Three states in the Midwest (Illinois, Minnesota and Wisconsin) currently have laws requiring these audits, which are done by comparing a hand count of voter-verified paper records with totals collected by the electronic voting system, according to the Verified Voting Foundation. Legislators have established these mandatory checks to deter fraud, find errors, reveal when recounts are necessary, and promote public confidence in the elections process.
Eight years ago, Minnesota lawmakers established a new way of paying for health care that they said should lead to lower costs and higher-quality care. The hopes for this “health care home” model appear to have been realized. A five-year evaluation found that this model saved Medicaid and Medicare $1 billion. In addition, participating health clinics outperformed others on various quality measures, University of Minnesota investigators found.
Minnesota is the only U.S. state with an outright ban on construction of new nuclear power facilities. The state’s prohibition dates back to legislative actions taken in 1994 amid concerns and legal disputes about how and where to store the high-level radioactive waste from these plants. Minnesota has had two such facilities in operation since the early 1970s (Prairie Island, which has two units, and Monticello).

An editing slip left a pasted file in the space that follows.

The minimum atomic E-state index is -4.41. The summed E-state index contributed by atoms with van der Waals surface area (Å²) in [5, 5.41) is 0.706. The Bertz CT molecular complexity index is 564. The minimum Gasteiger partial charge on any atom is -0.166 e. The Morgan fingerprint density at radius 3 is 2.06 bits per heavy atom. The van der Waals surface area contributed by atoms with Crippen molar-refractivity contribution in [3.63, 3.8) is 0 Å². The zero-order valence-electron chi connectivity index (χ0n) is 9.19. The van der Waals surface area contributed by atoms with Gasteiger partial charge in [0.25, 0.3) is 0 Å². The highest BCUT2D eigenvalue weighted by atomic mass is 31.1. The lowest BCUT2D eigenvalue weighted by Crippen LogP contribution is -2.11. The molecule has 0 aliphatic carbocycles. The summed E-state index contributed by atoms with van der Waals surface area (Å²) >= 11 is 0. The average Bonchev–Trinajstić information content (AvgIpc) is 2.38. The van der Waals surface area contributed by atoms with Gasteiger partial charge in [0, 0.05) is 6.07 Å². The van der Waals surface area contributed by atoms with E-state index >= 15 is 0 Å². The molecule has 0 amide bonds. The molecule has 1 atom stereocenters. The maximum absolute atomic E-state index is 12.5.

A bill was introduced this year to end the ban (SF 306/HF 1400), but it failed to advance. Two other states inthe Midwest have “de facto” moratoria on new nuclear power plants.
Faced with the choice of helping finance a new stadium or losing its NBA franchise to another state, Wisconsin lawmakers approved a plan this year to invest a mix of state and local tax dollars into the project. SB 209 was signed into law in August.
Hundreds of miles downstream from the farm fields of Iowa and the municipal water systems of Wisconsin, an enormous toxic “dead zone” continues to plague the Gulf of Mexico. This year, the zone — unable to support aquatic life due to an overgrowth of algae that sucks up all the oxygen — was measured at 6,474 square miles, bigger than some states.
All of the phosphorus and nitrogen pollution that enters the Mississippi River from its headwaters in Minnesota to its mouth in Louisiana contributes to this environmental, and economic, problem.
What is the solution?
Science-based assessments show that in order to eliminate these dead zones, nitrogen and phosphorus entering the Gulf of Mexico needs to be reduced by 45 percent.
“It’s going to take much more than a tweak here and a tweak there,” Iowa Deputy Secretary of Agriculture Mike Naig says about meeting that goal. But that is the objective that his state has set under its nutrient-reduction strategy, which came from Iowa’s long-standing involvement in the Hypoxia Task Force: a state-federal partnership working to shrink the size of the Gulf of Mexico’s dead zone.